I can truly say that this cookbook is like the Bhagavad Gita for connoisseurs and lovers of fine cooking. Everything one would ever want to know about tandoor, the kartha, karma, kriya are described in detail. The first part of the book is dedicated to the history and different types of tandoor. Useful tips and tricks - how to construct a tandoor in your backyard, and how to adapt tandoor-style cooking to an apartment kitchen - are recited in eye-opening detail with captivating pictures. The second part of the book is about the karma, the basic work and preparation needed for tandoor cooking. Different types of tenderizers, marinades and masala powders that add special touch to tandoori dishes - what, how and why - are narrated with scientific explanations. Part three includes tandoor recipes for poultry, lamb, fish, vegetables, and breads. The book has a total of 105 recipes and each recipe is accompanied by one or two photographs of either the preparation stages or the finished product. Classic crowd-pleasers such as tandoori chicken, cocktail kababs, masala chops, tandoori jhinga, and paneer tikka along with kababs and tandoori rotis - you will find them all in this book. In spite of coming from a family with non-vegetarian food traditions, I have consciously avoided meat all these years. But even I cannot resist a masala tikka if it is cooked and served in the manner described in this book. That tempting!

Whether you are a culinary enthusiast or simply browse cookbooks as a pastime, if you ever come across this book in a bookshop or at your local library, please stop and pick it up. Mr. Ranjit Rai’s meticulousness and passion will leave you awestruck, as it did me. What a wonderful tribute to the timeless tradition of tandoor cooking! Well done! My vinamra namaskar to the father and daughter team.

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Ode To The Tandoor ~ By Ranjit Rai
(excerpt from “Tandoor”)

Fired from below Ranjit Rai (1923 - 1993)
And cascading hear from above
Made from mother earth
By gently hands of women in love
Charging the clay with strength
Thou wondrous oven
Fail-safe cooker of goodness and health

From Unknown time
Through millenniums you serve
Now underground now from above
‘Big’, aromatic, baking and roasting
Accepting grain, meat and dove
The chicken brought you fame
And now on every lip is your name

You sit burning for others
Calling bring your meal ‘bread and dough’
And stir around me ‘timber’
Warm yourself a moment
The day’s work is done
Pay homage to the world’s greatest preserver.

Sri Ranjit Rai (1923-1993)

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Hare Chane ki Seekh (Green Chickpea Kababs)
Recipe from “Tandoor”, page: 229

Like the author’s family, we too grew up with the tradition of indulging in green chickpeas (hare chane) during season. Like fresh peas of spring, green chickpeas taste wonderfully sweet with the delicate, earthy scent of the motherland. Fresh foods like these belong to a special category and the associated memories always make them irresistibly spectacular to me.

Seekhs/kababs prepared from fresh chickpeas, without a doubt are a great tandoori snack item. So here is a recipe from the “Tandoor” cookbook, adapted to my apartment’s electric-powered oven.

Fresh Chickpeas (Hare Chana, Cholia)
Fresh Chickpeas (Hare Chana, Cholia)

Ingredients and Method:
(for 7 or 8 medium sized kababs)

2 cups green chickpeas (hare chane, cholia)
1 small red onion or 2 shallots - finely chopped
1 teaspoon - cumin and quarter teaspoon - salt
1 tablespoon - peanut oil/ghee
2 tablespoons - gram flour/besan (acts as binding agent)
Half cup hung-yogurt (hang yogurt in a thin cotton cloth overnight to drain water)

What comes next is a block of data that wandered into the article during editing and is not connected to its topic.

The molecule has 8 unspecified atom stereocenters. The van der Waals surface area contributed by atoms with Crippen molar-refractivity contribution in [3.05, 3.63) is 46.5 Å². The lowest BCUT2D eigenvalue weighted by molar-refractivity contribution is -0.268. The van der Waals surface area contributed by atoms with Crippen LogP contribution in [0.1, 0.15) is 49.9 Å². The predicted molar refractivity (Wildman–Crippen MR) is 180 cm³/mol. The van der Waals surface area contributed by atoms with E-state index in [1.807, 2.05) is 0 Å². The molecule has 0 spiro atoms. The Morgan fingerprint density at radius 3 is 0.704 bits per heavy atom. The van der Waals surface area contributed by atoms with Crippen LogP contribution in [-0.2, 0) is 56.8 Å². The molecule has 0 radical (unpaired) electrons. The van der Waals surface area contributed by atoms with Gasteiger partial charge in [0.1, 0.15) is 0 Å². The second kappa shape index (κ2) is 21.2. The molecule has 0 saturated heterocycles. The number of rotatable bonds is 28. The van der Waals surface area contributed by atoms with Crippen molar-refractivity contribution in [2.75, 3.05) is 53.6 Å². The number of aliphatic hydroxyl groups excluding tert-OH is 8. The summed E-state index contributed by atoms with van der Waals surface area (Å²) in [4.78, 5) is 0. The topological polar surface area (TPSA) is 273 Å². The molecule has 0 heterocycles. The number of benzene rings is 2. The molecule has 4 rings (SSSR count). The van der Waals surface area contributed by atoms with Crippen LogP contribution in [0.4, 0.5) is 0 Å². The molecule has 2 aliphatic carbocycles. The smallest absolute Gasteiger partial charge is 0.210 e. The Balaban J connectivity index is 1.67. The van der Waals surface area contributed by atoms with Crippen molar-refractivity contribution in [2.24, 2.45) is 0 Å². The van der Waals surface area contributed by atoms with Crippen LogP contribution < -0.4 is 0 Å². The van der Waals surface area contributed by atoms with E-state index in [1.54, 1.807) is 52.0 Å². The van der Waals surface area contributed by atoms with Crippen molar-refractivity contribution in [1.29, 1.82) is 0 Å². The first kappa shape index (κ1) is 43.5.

6 green chillies, 4 curry leaves, 2 garlic, 1-inch ginger, 1 tablespoon grated coconut and pinch of salt - grind them together to smooth consistency in a spice grinder or in a mortar with pestle

Skewers - 3
side dish - a cup of yogurt and grilled baby onions

Hung-Yogurt, Green Chilli-Ginger Paste, Shallots
Hung-Yogurt (Yogurt Cheese), Green Chilli-Ginger Paste, Shallots

In a wide skillet, heat oil/ghee. Add and toast cumin first . Then add and saute onions plus green chilli-ginger paste. When onions are pale red, add green chickpeas. Mix. Cover and cook on medium-low heat for about 5 minutes, until the chickpeas soften a bit. (Like fresh green peas, green chickpeas cook fast.)

Add hung-yogurt and salt to taste. Mix and cook on low heat, until water evaporates from yogurt. With the back of the wide, slotted spoon, mash the whole thing to coarsely smooth consistency. Sprinkle besan flour and mix. Let cool.

Mashing the Cooked Chickpea-Spice Mixture
Mashing the Cooked Chickpea-Chilli Saute

Oil and wipe the skewers. Shape the mashed chickpeas into chilli shape directly onto the skewers. Apply gentle pressure while shaping the kababs. Place skewer on a baking pan.

Chickpea Kababs Ready for Grilling
Chickpea Kababs Ready for Grilling in Oven

Once ready, place the pan in oven and broil, each side for about 4 to 5 minutes. Using a fork and fingers, carefully turn each kabab to opposite side for uniform cooking and broil to pale gold color.


Grilled (Oven-Broiled) Golden Chickpea Kababs

Serve hot with a cup of yogurt and some grilled pearl onions/small shallots.


Hare Chane ki Seekh (Green Chickpeas Kababs) with Yogurt and Grilled Onions
My Entry to “Saffron, White and Green” Event at Puja’s My Creative Ideas.

Notes:
Book Cover, Ranjit Rai photo and “Ode to the Tandoor” poem is taken from “Tandoor” cookbook (Copyright:Anuradha Ravindranath) for review purpose.
Thanks V!
Available at : Amazon, Powell’s.com, Indiaclub.com
Recommend this book to your local libraries.

Posted by Indira©Copyrighted in Yogurt, Hara Chana(Green Chickpeas), Reviews: Cookbooks (Monday January 22, 2007 at 2:03 pm- permalink)
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Chayote Curry (Bengaluru Vankaya Kura)

Chayote (Bengaluru Vankaya or Cho Cho)

Cho Cho, Christophen, Mirliton, Xuxu - the vegetable Chayote has more names than any other vegetable, I think. The name changes with ethnicity of grocery shop. In Nandyala, my hometown in India, chayote is sold as ‘Bengaluru Vankaya’. Our tiny town imports this vegetable from Bengaluru (Karnataka) region, so the name. The kind we get has more prominent ridges, unlike the very smooth surfaced ones that’s common here. Pale green and pleasantly sweet, chayotes are favored in curry and sambar preparations in our area.

Although available year round, this is the season, where you would see the prices come down for this vegetable here in US. We can buy 2, or sometimes 3 chayotes for a dollar. And 2 are needed to make a decent portioned curry to eat with chapatis for two people. Often I combine the chayotes with potatoes and carrots to make it more substantial and to last at least two meals for us.